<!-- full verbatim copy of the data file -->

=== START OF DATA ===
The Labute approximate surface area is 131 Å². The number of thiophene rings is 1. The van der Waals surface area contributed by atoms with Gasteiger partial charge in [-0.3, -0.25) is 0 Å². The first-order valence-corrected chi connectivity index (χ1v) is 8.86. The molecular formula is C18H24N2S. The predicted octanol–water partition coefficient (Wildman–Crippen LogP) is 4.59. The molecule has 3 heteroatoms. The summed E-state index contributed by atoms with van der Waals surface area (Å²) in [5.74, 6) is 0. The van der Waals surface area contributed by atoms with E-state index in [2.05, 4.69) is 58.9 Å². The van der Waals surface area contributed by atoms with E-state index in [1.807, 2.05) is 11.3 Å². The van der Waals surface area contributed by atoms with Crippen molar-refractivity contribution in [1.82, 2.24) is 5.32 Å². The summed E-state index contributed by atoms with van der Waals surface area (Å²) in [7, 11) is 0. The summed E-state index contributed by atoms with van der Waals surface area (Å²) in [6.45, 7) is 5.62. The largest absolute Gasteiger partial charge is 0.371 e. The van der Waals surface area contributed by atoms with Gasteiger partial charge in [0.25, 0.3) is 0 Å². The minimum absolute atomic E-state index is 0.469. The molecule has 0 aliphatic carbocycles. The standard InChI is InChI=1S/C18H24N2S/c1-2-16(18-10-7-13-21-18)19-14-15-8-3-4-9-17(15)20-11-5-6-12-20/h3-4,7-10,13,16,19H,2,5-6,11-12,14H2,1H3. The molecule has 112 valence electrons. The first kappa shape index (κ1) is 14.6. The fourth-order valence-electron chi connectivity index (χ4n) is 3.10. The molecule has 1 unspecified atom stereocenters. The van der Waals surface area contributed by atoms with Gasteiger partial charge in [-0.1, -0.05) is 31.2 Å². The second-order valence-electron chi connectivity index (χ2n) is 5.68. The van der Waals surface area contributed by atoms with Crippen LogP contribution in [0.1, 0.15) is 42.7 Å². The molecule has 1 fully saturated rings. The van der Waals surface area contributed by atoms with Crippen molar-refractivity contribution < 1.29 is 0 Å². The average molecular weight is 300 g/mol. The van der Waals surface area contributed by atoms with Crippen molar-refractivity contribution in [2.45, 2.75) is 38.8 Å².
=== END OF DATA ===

The Labute approximate surface area is 131 Å². The number of thiophene rings is 1. The van der Waals surface area contributed by atoms with Gasteiger partial charge in [-0.3, -0.25) is 0 Å². The first-order valence-corrected chi connectivity index (χ1v) is 8.86. The molecular formula is C18H24N2S. The predicted octanol–water partition coefficient (Wildman–Crippen LogP) is 4.59. The molecule has 3 heteroatoms. The summed E-state index contributed by atoms with van der Waals surface area (Å²) in [5.74, 6) is 0. The van der Waals surface area contributed by atoms with E-state index in [2.05, 4.69) is 58.9 Å². The van der Waals surface area contributed by atoms with E-state index in [1.807, 2.05) is 11.3 Å². The van der Waals surface area contributed by atoms with Crippen molar-refractivity contribution in [1.82, 2.24) is 5.32 Å². The summed E-state index contributed by atoms with van der Waals surface area (Å²) in [7, 11) is 0. The summed E-state index contributed by atoms with van der Waals surface area (Å²) in [6.45, 7) is 5.62. The largest absolute Gasteiger partial charge is 0.371 e. The van der Waals surface area contributed by atoms with Gasteiger partial charge in [0.25, 0.3) is 0 Å². The minimum absolute atomic E-state index is 0.469. The molecule has 0 aliphatic carbocycles. The standard InChI is InChI=1S/C18H24N2S/c1-2-16(18-10-7-13-21-18)19-14-15-8-3-4-9-17(15)20-11-5-6-12-20/h3-4,7-10,13,16,19H,2,5-6,11-12,14H2,1H3. The molecule has 112 valence electrons. The first kappa shape index (κ1) is 14.6. The fourth-order valence-electron chi connectivity index (χ4n) is 3.10. The molecule has 1 unspecified atom stereocenters. The van der Waals surface area contributed by atoms with Gasteiger partial charge in [-0.1, -0.05) is 31.2 Å². The second-order valence-electron chi connectivity index (χ2n) is 5.68. The van der Waals surface area contributed by atoms with Crippen LogP contribution in [0.1, 0.15) is 42.7 Å². The molecule has 1 fully saturated rings. The van der Waals surface area contributed by atoms with Crippen molar-refractivity contribution < 1.29 is 0 Å². The average molecular weight is 300 g/mol. The van der Waals surface area contributed by atoms with Crippen molar-refractivity contribution in [2.45, 2.75) is 38.8 Å².